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giardia - help please :(

Hi -

First time poster on this board.  We adopted Lucky in mid-June when he was 3 months old.  We brought him to his first appointment a week after bringing him home & he tested positive for giardia.  I just got the phone call that he's still positive after his 3rd round of medication. 

We've given him his medicine as prescribed and I regularly clean our house - the only thing we haven't done that the vet said is bleach everywhere that he's gone to the bathroom.  Lucky is pad trained (reusable pads that I run through the sanitize cycle in our washer) and we don't crate him, so he still has accidents in the house.  I clean them, obviously - but I guess regular cleaning isn't good enough.  I don't want to ruin our new carpet by bleaching it - will having it professionally cleaned/steamed be just as good?  I already looked up prices in our area & they seem reasonable.  We're throwing away the 2 area rugs he had accidents on (we planned on replacing them soon anyway) and the mattress he plays on in our spare bedroom, just to be safe.  Is there anything else we should be doing?

Sorry if this is all over the place - but the vet was definitely less than  helpful on the phone & not making me feel any better.  He kept saying "ok, well bleach it" even after I told him I can't just dump bleach on our new carpets - we can't be the first couple to have carpeting and a puppy with giardia.  Then he says this is going to cause serious problems in the future if we don't treat it, as if we haven't been doing anything to help the situation.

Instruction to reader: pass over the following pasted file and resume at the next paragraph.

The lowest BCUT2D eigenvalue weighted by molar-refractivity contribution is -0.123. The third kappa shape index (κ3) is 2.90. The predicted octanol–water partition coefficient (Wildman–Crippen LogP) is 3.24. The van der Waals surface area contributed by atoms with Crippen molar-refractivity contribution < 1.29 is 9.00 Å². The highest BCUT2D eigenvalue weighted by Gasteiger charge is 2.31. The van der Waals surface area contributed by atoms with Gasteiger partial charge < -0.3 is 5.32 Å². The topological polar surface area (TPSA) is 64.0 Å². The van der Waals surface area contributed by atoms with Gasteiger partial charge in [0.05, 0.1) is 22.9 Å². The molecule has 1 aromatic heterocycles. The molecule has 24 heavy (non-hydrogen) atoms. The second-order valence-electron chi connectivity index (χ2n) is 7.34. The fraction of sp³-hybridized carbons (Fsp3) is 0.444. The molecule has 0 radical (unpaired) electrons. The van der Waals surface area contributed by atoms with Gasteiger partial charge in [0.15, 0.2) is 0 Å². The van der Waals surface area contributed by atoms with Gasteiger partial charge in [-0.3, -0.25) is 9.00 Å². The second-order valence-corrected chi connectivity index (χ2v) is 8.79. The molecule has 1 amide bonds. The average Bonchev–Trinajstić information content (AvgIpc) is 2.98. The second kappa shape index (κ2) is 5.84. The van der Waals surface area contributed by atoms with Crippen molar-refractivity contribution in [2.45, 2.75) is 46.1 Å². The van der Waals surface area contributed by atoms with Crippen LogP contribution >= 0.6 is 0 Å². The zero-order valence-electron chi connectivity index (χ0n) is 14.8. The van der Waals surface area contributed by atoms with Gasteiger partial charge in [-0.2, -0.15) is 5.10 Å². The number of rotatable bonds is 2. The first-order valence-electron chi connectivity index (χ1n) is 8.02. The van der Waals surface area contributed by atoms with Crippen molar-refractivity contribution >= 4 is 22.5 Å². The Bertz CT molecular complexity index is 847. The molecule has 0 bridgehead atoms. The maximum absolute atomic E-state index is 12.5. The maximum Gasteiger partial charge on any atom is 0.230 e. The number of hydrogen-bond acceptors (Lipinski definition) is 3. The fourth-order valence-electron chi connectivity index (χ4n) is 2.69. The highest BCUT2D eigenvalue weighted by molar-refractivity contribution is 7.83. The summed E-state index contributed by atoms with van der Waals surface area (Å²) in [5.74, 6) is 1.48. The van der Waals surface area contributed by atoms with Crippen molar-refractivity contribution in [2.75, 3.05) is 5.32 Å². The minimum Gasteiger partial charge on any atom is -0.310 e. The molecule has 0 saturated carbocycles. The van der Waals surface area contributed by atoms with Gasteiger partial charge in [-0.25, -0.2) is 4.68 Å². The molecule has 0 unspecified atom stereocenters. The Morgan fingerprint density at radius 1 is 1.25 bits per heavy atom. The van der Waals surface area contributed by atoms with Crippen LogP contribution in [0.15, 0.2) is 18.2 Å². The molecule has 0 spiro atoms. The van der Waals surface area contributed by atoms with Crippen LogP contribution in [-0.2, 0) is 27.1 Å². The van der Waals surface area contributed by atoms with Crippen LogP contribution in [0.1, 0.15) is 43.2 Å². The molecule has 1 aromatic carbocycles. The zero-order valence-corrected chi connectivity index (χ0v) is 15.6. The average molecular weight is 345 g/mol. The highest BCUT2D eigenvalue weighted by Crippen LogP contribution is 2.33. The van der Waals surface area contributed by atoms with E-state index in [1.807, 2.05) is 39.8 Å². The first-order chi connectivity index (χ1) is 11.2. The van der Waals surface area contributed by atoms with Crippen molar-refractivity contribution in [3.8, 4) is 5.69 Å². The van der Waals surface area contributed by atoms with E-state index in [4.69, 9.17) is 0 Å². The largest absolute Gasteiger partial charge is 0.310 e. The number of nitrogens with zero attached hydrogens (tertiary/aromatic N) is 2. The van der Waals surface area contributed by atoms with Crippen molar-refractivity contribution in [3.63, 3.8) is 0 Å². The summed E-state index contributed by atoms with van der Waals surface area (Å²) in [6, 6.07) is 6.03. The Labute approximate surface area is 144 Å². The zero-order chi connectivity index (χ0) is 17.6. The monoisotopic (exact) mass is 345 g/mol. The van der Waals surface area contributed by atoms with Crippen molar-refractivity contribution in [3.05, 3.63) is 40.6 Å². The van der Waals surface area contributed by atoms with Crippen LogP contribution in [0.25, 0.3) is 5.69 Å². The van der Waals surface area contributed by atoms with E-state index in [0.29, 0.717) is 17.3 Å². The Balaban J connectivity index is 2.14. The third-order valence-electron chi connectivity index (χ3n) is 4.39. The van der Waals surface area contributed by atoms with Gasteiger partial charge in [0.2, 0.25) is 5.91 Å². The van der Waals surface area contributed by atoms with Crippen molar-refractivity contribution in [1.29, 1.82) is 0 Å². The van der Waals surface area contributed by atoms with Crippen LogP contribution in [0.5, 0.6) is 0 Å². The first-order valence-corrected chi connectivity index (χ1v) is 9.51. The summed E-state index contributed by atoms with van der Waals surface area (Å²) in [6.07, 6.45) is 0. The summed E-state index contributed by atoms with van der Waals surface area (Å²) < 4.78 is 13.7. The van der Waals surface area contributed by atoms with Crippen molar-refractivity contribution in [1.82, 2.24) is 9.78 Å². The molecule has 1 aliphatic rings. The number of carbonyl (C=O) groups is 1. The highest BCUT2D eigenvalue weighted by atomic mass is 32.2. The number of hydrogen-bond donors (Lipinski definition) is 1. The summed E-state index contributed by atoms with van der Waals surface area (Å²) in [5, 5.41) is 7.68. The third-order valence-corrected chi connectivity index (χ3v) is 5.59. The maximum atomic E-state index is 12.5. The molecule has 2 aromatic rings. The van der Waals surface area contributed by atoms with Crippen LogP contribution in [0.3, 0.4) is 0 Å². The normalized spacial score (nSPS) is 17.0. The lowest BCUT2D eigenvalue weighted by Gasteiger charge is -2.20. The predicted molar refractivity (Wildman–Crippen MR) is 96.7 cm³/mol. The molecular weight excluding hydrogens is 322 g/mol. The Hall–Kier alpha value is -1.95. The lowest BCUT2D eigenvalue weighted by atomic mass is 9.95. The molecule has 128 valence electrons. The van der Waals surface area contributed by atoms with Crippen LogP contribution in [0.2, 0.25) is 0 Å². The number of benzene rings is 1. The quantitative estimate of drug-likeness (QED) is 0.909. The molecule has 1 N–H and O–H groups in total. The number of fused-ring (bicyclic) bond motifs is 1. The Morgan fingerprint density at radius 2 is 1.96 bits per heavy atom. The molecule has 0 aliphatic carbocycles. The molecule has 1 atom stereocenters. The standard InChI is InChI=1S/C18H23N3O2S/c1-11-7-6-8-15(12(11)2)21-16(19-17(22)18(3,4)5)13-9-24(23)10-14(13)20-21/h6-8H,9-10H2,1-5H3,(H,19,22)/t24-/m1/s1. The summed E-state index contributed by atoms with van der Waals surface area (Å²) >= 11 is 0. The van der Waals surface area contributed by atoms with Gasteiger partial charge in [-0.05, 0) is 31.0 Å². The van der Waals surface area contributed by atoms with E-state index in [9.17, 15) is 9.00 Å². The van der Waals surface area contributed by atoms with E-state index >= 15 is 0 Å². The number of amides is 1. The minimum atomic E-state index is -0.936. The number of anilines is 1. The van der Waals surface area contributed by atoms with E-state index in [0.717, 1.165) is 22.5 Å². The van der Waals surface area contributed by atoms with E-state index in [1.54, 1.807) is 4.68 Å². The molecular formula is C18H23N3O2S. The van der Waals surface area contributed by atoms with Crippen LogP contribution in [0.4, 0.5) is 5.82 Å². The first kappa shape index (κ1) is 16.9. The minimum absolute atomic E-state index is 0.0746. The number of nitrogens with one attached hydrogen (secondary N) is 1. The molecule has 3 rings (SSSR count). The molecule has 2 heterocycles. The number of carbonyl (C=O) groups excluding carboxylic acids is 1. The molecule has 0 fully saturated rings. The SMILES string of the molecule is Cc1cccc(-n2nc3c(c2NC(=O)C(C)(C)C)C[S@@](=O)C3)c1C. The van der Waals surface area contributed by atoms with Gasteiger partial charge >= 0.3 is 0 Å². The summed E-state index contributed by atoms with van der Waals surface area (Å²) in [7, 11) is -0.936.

Lucky hasn't shown any signs of being sick and he doesn't seem to be uncomfortable at all, that's the only thing that's keeping me from getting too upset.  Although I may have snapped at the vet that maybe it's time to try a new medicine.

Any help at all is appreciated.

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Re: giardia - help please :(

  • There are color safe bleaches and I would google carpet safe bleach solutions. I think a VERY dilluted bleach solution will still work on killing the bacteria (is that what giardia is) and it will be safe to your carpet.

    Why the puppy pads? I would get rid of them asap. Does he have free roam? Crating him will help greatly with housetraining, and it will keep him from having random accidents in the house. At a minimum, confine him to an area with no soft surfaces so should he have an accident it is easy to clean/bleach.
  • A few more things. Get a second opinion. Quickly. Go to another vet, take a sample, and if you have records take them too. Just to be sure this vet knows what they re talking about. NOt to mention hopefully they will be more helpful to you.

    Do you live in an apartment/condo with public areas? Is it possible you are tracking in from outside somehow?
  • You need to find a Quaternary ammonia cleaner.  Most are bleach free. Ecolab makes a carpet cleaner called Sani-Tex.  RMC Sanex is another one. 

    For hard surfaces, I would try to find Envy by SC Johnson or Clorox IC.

    Second, you need to ditch the puppy pads.  This problem will not be fixed if your dog isn't housebroken.  He will keep re-infecting himself.  Giardia spores can shed on anything - carpet, bedding, etc.  Anything your dog's butt has touched is a source of potential contamination.

     

    Lastly, what medication has your vet been prescribing?

  • Thank you - I didn't even think to look for a color-safe bleach. 

    We live in a house, where he does roam free.  We chose the puppy pads because he is left alone while we are at work.  I know it's not an ideal situation, but he won't get much bigger than he is now (6 lbs.) so we knew we wouldn't have a problem with him using puppy pads his whole life.